What’s more, the philanthropist Monsanto took their expensive patented Bt cotton to one of the poorest countries in the world, India, whose income is cotton dependant. People believed that the seed would make them rich. Sawing it with their bare hands, they developed flu-like symptoms, allergies, rashes, itching. Their cattle, for centuries grazing on the crops suddenly got sick in thousands and died. Another blow was the unreliability of the seed. Instead of doubling their yielding, they lost their income but nevertheless, they were forced to pay high interest, which they could not afford. Their solution was suicide. Three quarters of all suicide cases in India in recent years were the Bt farmers.

In South Africa, they grew GMO corn for their domestic animals. They developed problems with milk production and reproduction and their life spam was shortened. Animals suffered from diarrhoea, infertility and respiratory problems. They even became cannibalistic. And they died.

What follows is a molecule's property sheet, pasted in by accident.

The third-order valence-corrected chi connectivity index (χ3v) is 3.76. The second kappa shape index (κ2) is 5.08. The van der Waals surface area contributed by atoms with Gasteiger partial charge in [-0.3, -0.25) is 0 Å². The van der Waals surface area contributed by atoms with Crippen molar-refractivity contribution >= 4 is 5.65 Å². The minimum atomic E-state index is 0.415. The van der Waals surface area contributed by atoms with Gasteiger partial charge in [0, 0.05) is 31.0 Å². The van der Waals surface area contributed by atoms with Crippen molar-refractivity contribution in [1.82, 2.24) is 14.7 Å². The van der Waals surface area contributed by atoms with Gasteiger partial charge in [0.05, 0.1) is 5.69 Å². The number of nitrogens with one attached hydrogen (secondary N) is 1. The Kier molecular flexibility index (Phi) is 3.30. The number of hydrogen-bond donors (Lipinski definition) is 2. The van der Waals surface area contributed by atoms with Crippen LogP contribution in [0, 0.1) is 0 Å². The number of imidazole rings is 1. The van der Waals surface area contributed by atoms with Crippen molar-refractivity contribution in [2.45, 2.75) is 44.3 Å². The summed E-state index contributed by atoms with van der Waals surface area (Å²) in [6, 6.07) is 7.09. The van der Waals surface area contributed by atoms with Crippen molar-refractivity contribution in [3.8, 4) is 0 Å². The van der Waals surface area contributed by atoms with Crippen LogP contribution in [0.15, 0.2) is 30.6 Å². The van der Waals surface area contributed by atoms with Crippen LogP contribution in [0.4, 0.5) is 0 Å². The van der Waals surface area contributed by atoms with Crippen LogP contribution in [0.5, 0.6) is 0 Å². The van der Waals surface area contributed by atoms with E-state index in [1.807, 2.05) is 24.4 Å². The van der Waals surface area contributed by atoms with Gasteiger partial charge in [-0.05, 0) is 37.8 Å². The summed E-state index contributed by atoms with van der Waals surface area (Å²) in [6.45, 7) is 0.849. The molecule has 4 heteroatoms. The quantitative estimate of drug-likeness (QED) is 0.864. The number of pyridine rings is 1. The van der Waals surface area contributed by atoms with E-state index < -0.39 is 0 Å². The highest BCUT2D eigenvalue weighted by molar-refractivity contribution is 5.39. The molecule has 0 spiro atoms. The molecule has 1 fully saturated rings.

Corn is a staple food in Africa. Eating GMO corn brought the upper respiratory problems, flu-like symptoms, running noses, severe headaches, and eyes of the people didn’t track.

GMO has had the same impact in Argentina.

Monsanto’s website claims that their aspirations are purely humanitarian. They are here to feed the world when in fact, all they want is to take over the food production. Shall we talk terminator seed? ”If you control the food supply, you control the people”, said Henry Kissinger. And make millions, Monsanto adds. The fairytale as sweet as honey is their commitment to sustainable agriculture, human rights, providing support to research, funding educational projects, working with governments, when the truth is that their ‘working with governments’ is lobbying to get what they want. ‘Support to research’ means buying universities so only information supporting their case can get out. The scientists who dare to speak out against are penalised, ridiculed and sacked. From 1:00:04 of the documentary we learn what happened to the scientists like Dr. Shiv Chopra, Dr. Arpad Pusztai. Dr. Andres Carrasco, Ignacio Chapela, PhD, Irina Ermakova, PhD, Terje Traavik, PhD.